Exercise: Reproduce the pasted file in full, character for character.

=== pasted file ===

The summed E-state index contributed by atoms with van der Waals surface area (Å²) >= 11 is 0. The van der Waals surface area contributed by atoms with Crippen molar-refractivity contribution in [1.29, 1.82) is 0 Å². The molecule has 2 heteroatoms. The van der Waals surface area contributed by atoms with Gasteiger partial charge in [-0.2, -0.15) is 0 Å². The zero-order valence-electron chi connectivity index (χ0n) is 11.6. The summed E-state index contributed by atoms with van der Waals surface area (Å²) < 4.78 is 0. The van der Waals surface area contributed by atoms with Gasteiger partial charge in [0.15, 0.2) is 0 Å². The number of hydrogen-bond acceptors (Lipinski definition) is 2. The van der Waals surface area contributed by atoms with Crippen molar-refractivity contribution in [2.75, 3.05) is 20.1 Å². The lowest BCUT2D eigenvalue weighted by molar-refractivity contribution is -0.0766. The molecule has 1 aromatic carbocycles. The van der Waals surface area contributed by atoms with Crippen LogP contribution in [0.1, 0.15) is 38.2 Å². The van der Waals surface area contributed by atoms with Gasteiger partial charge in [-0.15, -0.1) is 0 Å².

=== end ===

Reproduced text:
The summed E-state index contributed by atoms with van der Waals surface area (Å²) >= 11 is 0. The van der Waals surface area contributed by atoms with Crippen molar-refractivity contribution in [1.29, 1.82) is 0 Å². The molecule has 2 heteroatoms. The van der Waals surface area contributed by atoms with Gasteiger partial charge in [-0.2, -0.15) is 0 Å². The zero-order valence-electron chi connectivity index (χ0n) is 11.6. The summed E-state index contributed by atoms with van der Waals surface area (Å²) < 4.78 is 0. The van der Waals surface area contributed by atoms with Gasteiger partial charge in [0.15, 0.2) is 0 Å². The number of hydrogen-bond acceptors (Lipinski definition) is 2. The van der Waals surface area contributed by atoms with Crippen molar-refractivity contribution in [2.75, 3.05) is 20.1 Å². The lowest BCUT2D eigenvalue weighted by molar-refractivity contribution is -0.0766. The molecule has 1 aromatic carbocycles. The van der Waals surface area contributed by atoms with Crippen LogP contribution in [0.1, 0.15) is 38.2 Å². The van der Waals surface area contributed by atoms with Gasteiger partial charge in [-0.15, -0.1) is 0 Å².